Adjudications under BCIPA (Building and Construction Industry Payments Act) are meant to be quick and dirty interim decisions about money claims. Whilst adjudications do not fix all of the issues regarding payment in the building industry, the ability under BCIPA to obtain a relatively quick decision about a money claim is generally regarded as being a good thing.
However, whether you are a claimant or a respondent, there are legal and evidentiary considerations that will apply, and if you get them wrong, they will affect your success of either pursuing, or opposing, a payment claim.
There are a number of matters that are critical in adjudications, including:
Even if all these things are addressed, your claim, or response, can fail if you do not put forward sufficient documentary proof in relation to your claim (or why your opponent’s claim should not be accepted). Submissions are also very important so as to ensure the adjudicator understands the matters that you want to raise, and understands the relevance of the documents you put forward in the adjudication.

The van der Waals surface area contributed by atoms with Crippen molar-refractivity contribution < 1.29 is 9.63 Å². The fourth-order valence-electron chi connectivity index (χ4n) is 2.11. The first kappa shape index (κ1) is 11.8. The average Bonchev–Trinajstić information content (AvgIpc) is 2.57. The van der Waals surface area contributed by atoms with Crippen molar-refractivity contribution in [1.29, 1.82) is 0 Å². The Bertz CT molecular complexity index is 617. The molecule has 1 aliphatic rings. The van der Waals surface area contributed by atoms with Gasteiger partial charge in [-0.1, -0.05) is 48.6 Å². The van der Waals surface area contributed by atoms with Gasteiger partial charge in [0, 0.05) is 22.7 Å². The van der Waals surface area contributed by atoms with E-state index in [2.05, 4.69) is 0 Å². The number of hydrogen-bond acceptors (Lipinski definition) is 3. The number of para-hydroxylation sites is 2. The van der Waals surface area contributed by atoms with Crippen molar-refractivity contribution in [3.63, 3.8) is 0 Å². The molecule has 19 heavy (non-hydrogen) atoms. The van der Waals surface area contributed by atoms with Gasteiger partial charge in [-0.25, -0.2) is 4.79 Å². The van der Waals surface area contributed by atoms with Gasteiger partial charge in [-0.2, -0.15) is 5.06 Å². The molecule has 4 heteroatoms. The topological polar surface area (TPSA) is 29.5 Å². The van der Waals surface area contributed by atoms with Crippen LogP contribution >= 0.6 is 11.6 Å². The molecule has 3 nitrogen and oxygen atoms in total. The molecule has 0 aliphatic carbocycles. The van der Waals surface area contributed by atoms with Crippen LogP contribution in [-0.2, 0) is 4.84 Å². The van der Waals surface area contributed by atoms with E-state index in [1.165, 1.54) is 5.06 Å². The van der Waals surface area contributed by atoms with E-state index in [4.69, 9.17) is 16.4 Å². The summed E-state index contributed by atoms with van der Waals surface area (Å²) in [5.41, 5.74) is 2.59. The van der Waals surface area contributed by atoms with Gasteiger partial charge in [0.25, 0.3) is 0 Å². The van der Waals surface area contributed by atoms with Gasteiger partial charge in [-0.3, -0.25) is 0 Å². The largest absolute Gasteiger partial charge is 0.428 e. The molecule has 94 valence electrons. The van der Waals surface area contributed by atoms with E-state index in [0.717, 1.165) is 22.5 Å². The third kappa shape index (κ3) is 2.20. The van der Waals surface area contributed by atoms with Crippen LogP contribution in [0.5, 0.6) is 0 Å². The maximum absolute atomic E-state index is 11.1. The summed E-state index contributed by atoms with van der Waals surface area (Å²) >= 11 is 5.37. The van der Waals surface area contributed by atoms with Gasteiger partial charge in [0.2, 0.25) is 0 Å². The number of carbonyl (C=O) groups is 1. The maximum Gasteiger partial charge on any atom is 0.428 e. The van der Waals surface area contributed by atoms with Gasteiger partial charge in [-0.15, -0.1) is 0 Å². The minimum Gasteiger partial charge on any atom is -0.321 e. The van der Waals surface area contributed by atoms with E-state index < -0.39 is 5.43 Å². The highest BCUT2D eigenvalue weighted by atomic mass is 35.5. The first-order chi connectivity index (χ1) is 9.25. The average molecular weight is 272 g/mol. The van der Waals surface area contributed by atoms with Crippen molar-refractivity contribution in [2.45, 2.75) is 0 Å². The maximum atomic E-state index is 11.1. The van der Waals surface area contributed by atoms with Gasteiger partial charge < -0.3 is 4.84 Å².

If you try to address these matters yourself, it may well be that you either get it wrong (from a legal perspective) or your evidence falls short and the adjudicator does not find in your favour. If that occurs, the outcomes will not be good – if you are a claimant, you will not obtain an adjudication in your favour, and in all likelihood will be required to pay the adjudicator’s fees. If you are a respondent, the adjudicator might find against you and you will be obliged to pay monies you dispute, and the adjudicator’s fees.
Getting advice early before you issue a payment claim and go to adjudication, or providing your responses to a payment claim or an adjudication application, can make the difference between winning and losing.